No-fault's impact: 40 more severely injured car crash patients lose medical care
Another home care agency is closing its doors to car crash patients. That leaves another 40 severely disabled people scrambling to find the medical care they need to live.
After the 2019 no-fault law cut payments for care for catastrophically injured accident patients by nearly half, Bob Mlynarek said he and his co-owners spent more than a million dollars of their own savings to keep their company, 1st Call Home Healthcare, open, hoping the law would be fixed.
Mlynarek attended weekly rallies in the state capitol with survivors, and he met with legislator after legislator, urging them to make changes to the no-fault law before it was too late.
Now, for his company, and his former patients, it is too late. 1st Call Home Healthcare was forced to discharge the patients on June 30.
With almost no nursing homes in Michigan able to accept patients with such intensive needs, Mlynarek said there are only two difficult options for those patients.
"Either the hospital, or family is going to try to take care of them on their own," he said. "But these are patients that have daily medical needs — intermittent catheterizations, bowel programs, tube feedings, trach care. And they don't have the knowledge and the training to do this type of care. They have to quit their jobs to do it. So now you have people losing their jobs and their income. This is a disgrace."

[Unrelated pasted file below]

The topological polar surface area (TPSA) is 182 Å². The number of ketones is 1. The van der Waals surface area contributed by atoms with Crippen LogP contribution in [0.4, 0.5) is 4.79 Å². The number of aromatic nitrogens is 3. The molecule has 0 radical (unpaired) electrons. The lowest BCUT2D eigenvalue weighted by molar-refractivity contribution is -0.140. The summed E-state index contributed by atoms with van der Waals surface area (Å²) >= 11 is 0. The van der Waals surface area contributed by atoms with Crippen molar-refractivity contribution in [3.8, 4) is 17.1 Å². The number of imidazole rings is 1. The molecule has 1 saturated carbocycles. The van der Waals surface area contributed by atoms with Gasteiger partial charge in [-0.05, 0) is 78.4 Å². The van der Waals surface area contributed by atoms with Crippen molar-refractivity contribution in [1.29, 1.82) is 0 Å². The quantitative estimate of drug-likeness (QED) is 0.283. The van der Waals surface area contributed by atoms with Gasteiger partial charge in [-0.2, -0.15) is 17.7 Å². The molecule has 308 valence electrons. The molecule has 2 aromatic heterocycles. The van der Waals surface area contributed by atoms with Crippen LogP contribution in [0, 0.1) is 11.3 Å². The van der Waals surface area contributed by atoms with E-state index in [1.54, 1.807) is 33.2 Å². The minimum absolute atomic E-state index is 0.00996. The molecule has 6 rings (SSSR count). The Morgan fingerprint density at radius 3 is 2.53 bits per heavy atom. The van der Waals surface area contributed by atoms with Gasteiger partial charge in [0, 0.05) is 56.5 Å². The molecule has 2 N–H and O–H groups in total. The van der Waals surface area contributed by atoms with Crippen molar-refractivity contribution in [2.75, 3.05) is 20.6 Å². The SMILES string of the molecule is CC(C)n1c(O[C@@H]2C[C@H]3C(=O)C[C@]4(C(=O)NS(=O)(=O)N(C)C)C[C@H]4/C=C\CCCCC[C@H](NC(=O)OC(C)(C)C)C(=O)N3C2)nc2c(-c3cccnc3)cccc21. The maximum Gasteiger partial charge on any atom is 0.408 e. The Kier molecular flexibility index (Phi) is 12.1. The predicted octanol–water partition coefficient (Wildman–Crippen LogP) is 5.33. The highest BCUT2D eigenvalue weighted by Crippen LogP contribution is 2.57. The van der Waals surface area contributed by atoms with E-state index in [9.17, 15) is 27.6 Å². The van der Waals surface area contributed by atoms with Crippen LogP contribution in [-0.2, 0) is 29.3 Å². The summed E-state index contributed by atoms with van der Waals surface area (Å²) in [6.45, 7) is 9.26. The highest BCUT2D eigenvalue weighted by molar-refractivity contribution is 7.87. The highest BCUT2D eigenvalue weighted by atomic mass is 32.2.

Other agencies are expected to close this month as well. More than 1,500 patients have lost medically necessary care, and at least seven have died after losing that care. More than 97 companies have either discharged their auto accident patients, or shut their doors altogether.
Typically, the insurance industry and Republican leaders in the House and Senate have either ignored or downplayed the law's impact on survivors and their families.
House Speaker Jason Wentworth said earlier this year that "it's time to move on" from efforts to change the law, and he indicated he would not permit any bills to fix the law to come to a vote.
Senate Majority Leader Mike Shirkey said last year he was waiting for data on outcomes of the law, but in recent months, as evidence of the law's impacts has mounted, he has been silent on the issue.